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CDD gains grants
BURLINGAME, Calif.—In late 2018, Collaborative Drug Discovery Inc. (CDD) announced that they had won a competitive, peer-reviewed Phase 1 SBIR grant from the National Institutes of Health’s (NIH) National Center for Advancing Translational Sciences (NCATS), entitled “Digital representation of chemical mixtures to aid drug discovery and formulation.” CDD proposes to develop a suite of software modules to enable scientists to unambiguously represent chemical mixtures in standard machine-readable formats.
The International Chemical Identifier (InChI) has emerged over the past decade as the predominant international standard to concisely represent chemical structures as encoded text strings that computers can quickly index, sort, search and compare. However, in practice, chemicals are typically formulated as mixtures. Even if a mixture consists of one principal ingredient that is well represented by an InChI identifier, the mixture may also contain solvents, adjuncts, cofactors, impurities, etc. that also need to be properly recorded.
A working committee of the International Union of Pure and Applied Chemistry (IUPAC) is close to formalizing “Mixtures InChI” (MInChI), which will extend InChI to become the first standard to encompass mixtures. MInChI will effectively index mixtures in the same way that InChI indexes individual compounds.
InChI provides a concise, canonical summary of a compound rather than a complete structural representation. Other formats, such as the Molfile, hold the full structure information which can then be converted into an InChI identifier. Similarly, in order for MInChI to gain traction, new data structures and methods are needed to process the information to be converted into MInChI codes, retaining the additional important descriptive details that InChI identifiers intentionally discard.
CDD proposes to develop this data structure—tentatively called “Mixfile” in analogy to Molfile—along with associated conversion routines and a visual editor essential to implement the MInChI standard. Dr. Alex Clark, a CDD scientist, is a member of the IUPAC/MInChI working committee which is encouraging CDD to address this critical prerequisite to adoption of MInChI. CDD has committed to distribute these key infrastructural elements as open formats and open-source software.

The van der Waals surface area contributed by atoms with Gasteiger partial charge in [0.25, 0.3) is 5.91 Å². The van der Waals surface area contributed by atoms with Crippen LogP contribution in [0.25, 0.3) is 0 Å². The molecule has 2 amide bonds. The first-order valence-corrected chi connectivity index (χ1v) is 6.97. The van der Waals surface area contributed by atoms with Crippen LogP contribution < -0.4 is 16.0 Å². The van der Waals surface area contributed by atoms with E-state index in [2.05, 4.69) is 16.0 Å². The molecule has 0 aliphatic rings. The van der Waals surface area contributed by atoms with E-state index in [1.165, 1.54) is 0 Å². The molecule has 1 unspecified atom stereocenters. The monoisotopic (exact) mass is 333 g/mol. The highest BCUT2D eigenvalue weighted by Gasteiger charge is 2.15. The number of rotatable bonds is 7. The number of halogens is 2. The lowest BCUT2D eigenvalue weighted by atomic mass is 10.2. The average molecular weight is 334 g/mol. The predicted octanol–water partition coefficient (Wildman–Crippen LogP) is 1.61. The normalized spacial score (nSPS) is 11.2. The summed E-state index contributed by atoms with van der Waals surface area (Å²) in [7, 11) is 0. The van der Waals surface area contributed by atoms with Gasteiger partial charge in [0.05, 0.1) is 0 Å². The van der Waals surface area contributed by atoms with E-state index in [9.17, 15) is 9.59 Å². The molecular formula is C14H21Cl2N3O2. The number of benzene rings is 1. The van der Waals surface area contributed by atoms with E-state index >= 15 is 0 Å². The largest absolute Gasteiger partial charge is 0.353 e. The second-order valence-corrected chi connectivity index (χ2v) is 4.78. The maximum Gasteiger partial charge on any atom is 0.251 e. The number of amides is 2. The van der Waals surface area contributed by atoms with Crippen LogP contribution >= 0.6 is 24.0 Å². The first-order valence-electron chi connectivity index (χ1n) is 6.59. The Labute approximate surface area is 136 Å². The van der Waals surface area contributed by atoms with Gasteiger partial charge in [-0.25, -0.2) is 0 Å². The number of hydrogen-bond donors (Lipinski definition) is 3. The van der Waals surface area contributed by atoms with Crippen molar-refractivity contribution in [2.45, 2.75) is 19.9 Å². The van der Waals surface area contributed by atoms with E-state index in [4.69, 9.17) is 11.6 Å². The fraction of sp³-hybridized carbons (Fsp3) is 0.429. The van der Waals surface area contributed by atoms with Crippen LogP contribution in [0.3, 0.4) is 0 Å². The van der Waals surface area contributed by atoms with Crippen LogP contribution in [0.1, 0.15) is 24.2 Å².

The company also recently won another Phase 1 SBIR grant from NIH NCATS, entitled “Novel Deep Learning Strategy to Better Predict Pharmacological Properties of Candidate Drugs and Focus Discovery Efforts.” CDD is planning to develop a novel approach based on deep-learning neural networks to encode molecules into chemically rich vectors.
CDD is aiming to first apply this representation to build more powerful computational models that can more accurately predict properties—such as bioactivity, ADME/Tox and pharmacokinetics—across libraries of molecular structures. The ultimate goal with this work is to leverage this representation to generate novel compounds with better combinations of properties.
When building a model to predict a pharmacological property of a series of molecules, computational chemists start by selecting what they believe to be the relevant chemical features, then assemble vectors of molecular descriptors (or fingerprints) that characterize these features in order to represent the molecules and perform a regression analysis over the vectors. This approach reduces dimensional complexity and makes the model tractable, but also throws away much important structural information about the molecules.
In recent years, many groups have tried to work around this limitation by applying deep-learning techniques, but these efforts have only improved the prediction accuracy of computational chemistry models in a handful of cases, where large sets of assay data are available to train the models. CDD’s approach is to apply deep learning to the more focused problem of encoding the features of molecules into chemically rich vectors. The company plans to do this by coupling the encoder to a complementary decoder, creating an autoencoder, then training both neural networks jointly by asking them to try to make the output of the decoder identical to the input to the encoder.
Self-training the autoencoder doesn’t require any assay data, but instead relies on feeding it molecular structures (which are conveniently curated in the millions). The chemically rich vector is a narrow layer wedged between the encoder and the decoder to create an information bottleneck, forcing it to become rich in chemical structure information. CDD’s approach is to extract this chemically rich vector and repurpose it as a substitute for conventional molecular descriptors to improve existing predictive models of any type.
The chemically rich vectors will make existing models tractable without sacrificing structural detail. The computationally intense training can be performed once, then applied to diverse problems. CDD says their preliminary tests support the hypothesis that the richer structural information preserved in these novel vectors will significantly enhance the performance and ease of use of predictive regression models.
CDD notes that specific aims for Phase 1 are: to re-implement the chemical autoencoder strategy with a new architecture that accepts a natural representation of the molecular graph as input, and show a substantial improvement in performance compared with their current architecture based on SMILES strings, which follow an obscure grammar; and to exploit the chemically rich vectors to develop ~4 predictive models for diverse pharmacological properties of general interest, and compare the performance of the models with the best-published benchmarks.